NEW YORK – If you’re thinking of starting a family, you might be in for some sticker shock: raising a child could cost you nearly a quarter of a million dollars.
A middle-income, married couple with two children is estimated to spend $233,610 to raise a child born in 2015, according to a report released by the Department of Agriculture Monday.
And, that number only covers costs from birth through age 17 – so it doesn’t include college expenses.
Families can expect to spend between $12,350 and nearly $14,000 a year, on average, to raise a child.
Housing was the biggest expense for middle-income families, taking up an average of 29 percent of the total cost of raising a child, driven mostly by the cost of an extra bedroom.
Food is the second biggest budget eater.
Another big expense is child care, which costs parents an average of $37,378 per child, according to the government.
Despite the endless cycle of diapers, children tend to be less expensive in their younger years.
While child care and education expenses are higher for children under six, those expenses often dissipate as kids get older and enter school full time.
Transportation, food, health care and clothing costs all rise as children age.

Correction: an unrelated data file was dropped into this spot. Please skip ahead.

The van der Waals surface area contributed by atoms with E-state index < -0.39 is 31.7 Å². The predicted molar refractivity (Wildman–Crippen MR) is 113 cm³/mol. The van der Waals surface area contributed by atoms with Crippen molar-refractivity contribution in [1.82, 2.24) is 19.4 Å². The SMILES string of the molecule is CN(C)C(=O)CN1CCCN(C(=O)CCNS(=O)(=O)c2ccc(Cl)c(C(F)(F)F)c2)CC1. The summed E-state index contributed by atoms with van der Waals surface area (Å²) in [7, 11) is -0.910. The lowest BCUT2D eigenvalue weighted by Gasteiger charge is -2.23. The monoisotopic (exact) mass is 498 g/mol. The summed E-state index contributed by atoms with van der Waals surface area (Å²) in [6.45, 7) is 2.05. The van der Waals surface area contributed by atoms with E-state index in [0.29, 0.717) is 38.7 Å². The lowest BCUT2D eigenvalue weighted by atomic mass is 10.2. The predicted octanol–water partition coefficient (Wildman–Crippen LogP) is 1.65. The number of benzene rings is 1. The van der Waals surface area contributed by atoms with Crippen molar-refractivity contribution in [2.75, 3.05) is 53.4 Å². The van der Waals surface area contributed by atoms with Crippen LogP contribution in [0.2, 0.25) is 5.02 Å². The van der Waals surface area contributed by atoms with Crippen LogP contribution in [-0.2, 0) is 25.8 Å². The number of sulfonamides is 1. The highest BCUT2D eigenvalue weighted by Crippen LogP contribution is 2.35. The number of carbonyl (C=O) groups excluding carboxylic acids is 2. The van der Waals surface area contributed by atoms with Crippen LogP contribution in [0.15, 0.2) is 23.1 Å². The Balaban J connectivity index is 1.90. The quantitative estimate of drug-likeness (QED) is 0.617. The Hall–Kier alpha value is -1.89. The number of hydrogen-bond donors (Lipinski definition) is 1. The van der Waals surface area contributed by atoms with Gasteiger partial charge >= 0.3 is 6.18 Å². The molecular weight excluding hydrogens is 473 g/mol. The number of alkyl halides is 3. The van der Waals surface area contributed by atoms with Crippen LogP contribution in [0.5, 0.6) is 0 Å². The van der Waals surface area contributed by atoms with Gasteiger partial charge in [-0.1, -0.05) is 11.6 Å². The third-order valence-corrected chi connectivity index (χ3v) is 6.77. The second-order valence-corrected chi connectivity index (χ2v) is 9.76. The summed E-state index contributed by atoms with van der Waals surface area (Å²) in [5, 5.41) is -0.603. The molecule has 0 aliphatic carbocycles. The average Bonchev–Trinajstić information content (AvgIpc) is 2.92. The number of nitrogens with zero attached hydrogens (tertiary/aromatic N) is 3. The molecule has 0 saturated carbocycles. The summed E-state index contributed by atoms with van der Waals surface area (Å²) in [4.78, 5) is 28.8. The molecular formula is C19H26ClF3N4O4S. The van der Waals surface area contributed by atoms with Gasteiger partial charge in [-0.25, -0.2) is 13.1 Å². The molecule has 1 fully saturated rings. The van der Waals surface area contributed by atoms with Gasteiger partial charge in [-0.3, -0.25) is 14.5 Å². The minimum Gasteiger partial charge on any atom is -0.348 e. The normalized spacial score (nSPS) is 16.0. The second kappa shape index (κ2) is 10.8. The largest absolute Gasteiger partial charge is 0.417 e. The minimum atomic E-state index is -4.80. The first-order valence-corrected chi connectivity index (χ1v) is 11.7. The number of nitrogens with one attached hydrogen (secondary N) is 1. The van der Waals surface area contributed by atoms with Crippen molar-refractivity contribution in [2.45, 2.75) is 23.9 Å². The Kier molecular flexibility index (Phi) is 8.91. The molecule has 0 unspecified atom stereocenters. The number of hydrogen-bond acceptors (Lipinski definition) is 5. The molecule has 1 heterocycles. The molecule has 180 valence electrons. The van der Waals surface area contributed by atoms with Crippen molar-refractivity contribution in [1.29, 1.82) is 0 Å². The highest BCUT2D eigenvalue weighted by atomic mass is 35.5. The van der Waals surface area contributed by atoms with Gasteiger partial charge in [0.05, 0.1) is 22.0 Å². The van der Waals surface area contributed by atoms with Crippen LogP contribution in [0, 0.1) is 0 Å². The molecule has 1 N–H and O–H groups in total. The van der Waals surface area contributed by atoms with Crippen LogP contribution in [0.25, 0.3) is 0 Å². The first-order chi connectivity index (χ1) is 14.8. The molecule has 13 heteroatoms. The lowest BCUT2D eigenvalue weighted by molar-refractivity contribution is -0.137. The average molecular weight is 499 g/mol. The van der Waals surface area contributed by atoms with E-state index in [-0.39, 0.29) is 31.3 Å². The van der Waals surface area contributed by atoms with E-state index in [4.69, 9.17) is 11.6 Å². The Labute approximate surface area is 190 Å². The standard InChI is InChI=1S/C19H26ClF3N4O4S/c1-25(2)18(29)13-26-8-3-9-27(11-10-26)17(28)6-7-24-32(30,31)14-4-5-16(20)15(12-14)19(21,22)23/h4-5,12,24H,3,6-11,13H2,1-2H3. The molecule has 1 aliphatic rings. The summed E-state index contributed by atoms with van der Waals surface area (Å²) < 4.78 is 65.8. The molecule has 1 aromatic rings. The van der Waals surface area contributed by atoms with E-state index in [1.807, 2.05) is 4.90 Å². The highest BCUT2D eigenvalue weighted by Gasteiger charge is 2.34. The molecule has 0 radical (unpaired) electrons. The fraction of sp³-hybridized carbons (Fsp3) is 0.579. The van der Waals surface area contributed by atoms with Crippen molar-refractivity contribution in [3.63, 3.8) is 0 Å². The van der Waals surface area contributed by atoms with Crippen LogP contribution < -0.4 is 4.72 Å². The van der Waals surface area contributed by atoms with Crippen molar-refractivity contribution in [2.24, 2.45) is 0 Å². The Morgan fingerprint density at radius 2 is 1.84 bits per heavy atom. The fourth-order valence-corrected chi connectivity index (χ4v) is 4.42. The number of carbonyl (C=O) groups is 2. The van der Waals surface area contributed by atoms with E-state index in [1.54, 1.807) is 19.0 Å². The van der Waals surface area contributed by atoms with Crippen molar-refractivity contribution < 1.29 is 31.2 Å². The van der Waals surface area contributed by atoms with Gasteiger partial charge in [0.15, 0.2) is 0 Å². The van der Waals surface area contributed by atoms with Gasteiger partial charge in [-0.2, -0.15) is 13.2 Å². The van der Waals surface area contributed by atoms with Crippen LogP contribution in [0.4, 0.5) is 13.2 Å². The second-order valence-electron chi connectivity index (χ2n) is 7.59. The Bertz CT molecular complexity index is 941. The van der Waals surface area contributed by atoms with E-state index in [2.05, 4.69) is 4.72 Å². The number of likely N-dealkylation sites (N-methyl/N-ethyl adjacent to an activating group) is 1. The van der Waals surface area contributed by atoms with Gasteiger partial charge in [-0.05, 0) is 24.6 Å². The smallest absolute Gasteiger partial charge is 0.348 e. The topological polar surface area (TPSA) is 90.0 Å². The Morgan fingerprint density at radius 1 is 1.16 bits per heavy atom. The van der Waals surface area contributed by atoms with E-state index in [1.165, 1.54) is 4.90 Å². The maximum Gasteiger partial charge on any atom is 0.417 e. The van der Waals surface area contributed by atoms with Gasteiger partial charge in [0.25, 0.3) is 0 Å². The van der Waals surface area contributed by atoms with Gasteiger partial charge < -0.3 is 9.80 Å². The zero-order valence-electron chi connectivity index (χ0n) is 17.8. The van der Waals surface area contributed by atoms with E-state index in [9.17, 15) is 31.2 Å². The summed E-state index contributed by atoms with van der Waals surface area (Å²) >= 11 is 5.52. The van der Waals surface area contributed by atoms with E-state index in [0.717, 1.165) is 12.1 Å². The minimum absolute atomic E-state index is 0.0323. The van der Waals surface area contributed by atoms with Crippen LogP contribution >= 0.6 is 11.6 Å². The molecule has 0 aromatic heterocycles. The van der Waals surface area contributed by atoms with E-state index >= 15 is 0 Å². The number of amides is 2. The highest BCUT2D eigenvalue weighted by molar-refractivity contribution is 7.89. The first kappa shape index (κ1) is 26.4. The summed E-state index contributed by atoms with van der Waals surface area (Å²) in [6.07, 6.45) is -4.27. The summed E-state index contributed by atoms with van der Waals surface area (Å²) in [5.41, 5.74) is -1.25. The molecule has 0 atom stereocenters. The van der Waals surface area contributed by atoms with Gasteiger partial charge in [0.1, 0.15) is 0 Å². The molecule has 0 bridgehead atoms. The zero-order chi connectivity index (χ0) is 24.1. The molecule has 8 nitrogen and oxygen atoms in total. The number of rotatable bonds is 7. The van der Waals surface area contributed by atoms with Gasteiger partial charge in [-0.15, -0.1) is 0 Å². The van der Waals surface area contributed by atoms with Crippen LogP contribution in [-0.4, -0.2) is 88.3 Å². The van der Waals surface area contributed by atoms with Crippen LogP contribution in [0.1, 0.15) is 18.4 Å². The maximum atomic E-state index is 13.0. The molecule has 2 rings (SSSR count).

For example, parents with teenagers can expect to fork over the most money on food.
The annual average cost to feed a 15-17-year-old came in at $2,790 in 2015, 22 percent more than the cost to feed a child between the ages of 6 and 8.
Transportation costs can also weigh heavily on a family’s budget, but they dropped 7 percent from 2014 to 2015 thanks to lower gas prices.
Costs vary by family income level and location.
Lower-income families are estimated to spend an average of $174,690, while high-income households will pay around $372,210 over the years.
By region, families in the urban northeast face the highest child-rearing tab with an average of $253,770, followed by the urban west at $235,140.
Those living in rural areas throughout the country pay the least, at an average of $193,020, according to the government.
Parents in the urban northeast also spend the most on housing and child care and education.
Siblings can reduce some budgetary pressure.
Married-couple households that had three or more children spent 24 percent less on average per child compared to those with two kids.
“There are significant economies of scale, with regards to children, sometimes referred to as the ‘cheaper by the dozen effect,'” said Mark Lino, author of the report and economist at the Department of Agriculture, in a press release. “As families increase in size, children may share a bedroom, clothing and toys can be reused, and food can be purchased in larger, more economical packages.”
The good news is growth in child-rearing costs slowed a bit.
Costs rose 3 percent – or $380 – in 2015 from the year before, short of the 4.3 percent average since 1960.